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The Theory of Spontaneous Generation


In his book, 'The Selfish Gene', Richard Dawkins speculates that in the beginning, the earth had an atmosphere composed of carbon dioxide, methane, ammonia and water. Through energy  supplied by sunlight, and perhaps by lightning and exploding volcanoes, these simple compounds were broken apart and then they reformed into amino acids, accumulated in the sea and  combined into protein-like compounds. Ultimately, he says, the ocean became the "organic soup," but still lifeless.Then according to Dawkins' description, "a particularly remarkable molecule  was formed by an accident" - a molecule that had the ability to produce itself. Though admitting that such an accident was exceedinalv improbable, ^ maintains that it must nevertheless have  happened. Similar molecules clustered together, and then, again by exceedingly improbable accident, they wrapped a protective barrier of other protein molecules around themselves as  membrane. Thus it is claimed, the first living cell generated itself.


At this point a reader may begin to understand Dawkins comment in the preface to his book: "This book should be read almost as though it were science fiction". But readers on the subject will  find that his approach is not unique. Most other books on evolution also skim over the staggering problem of explaining the emergence of life from nonliving matter.The recent explosive increase  of knowledge has only served to magnify the gulf between nonliving and living things. Even the oldest known single-celled organisms have been found to be  incomprehensibly complex.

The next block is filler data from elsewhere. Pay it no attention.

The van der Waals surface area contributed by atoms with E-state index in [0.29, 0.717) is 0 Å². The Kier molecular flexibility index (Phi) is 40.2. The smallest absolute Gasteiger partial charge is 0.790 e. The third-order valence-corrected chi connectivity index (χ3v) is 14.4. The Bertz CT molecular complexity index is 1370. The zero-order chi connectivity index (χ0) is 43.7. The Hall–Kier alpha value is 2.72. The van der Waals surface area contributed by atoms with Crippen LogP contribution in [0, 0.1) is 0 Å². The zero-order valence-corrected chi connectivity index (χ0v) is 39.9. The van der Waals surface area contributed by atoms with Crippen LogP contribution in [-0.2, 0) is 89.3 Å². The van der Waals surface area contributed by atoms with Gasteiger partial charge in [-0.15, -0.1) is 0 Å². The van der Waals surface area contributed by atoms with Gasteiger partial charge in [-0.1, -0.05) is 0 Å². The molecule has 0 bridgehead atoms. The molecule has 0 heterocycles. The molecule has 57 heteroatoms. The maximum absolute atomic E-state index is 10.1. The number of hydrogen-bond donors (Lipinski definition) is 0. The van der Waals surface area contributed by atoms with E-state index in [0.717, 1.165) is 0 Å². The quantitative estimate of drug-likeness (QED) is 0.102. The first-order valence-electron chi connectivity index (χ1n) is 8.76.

Nevertheless let us analyze the possibility of the occurrence of the events as proposed by the spontaneous generation theory. The principal steps involved are:


*Presence of the right primitive atmosphere

*Formation of an 'organic soup' i.e., concentration in the oceans of 'simple' molecules necessary for life.

*Emergence of proteins and nucleotides in the soup

*Formation of a cell with a membrane

*Development of a genetic code and replication.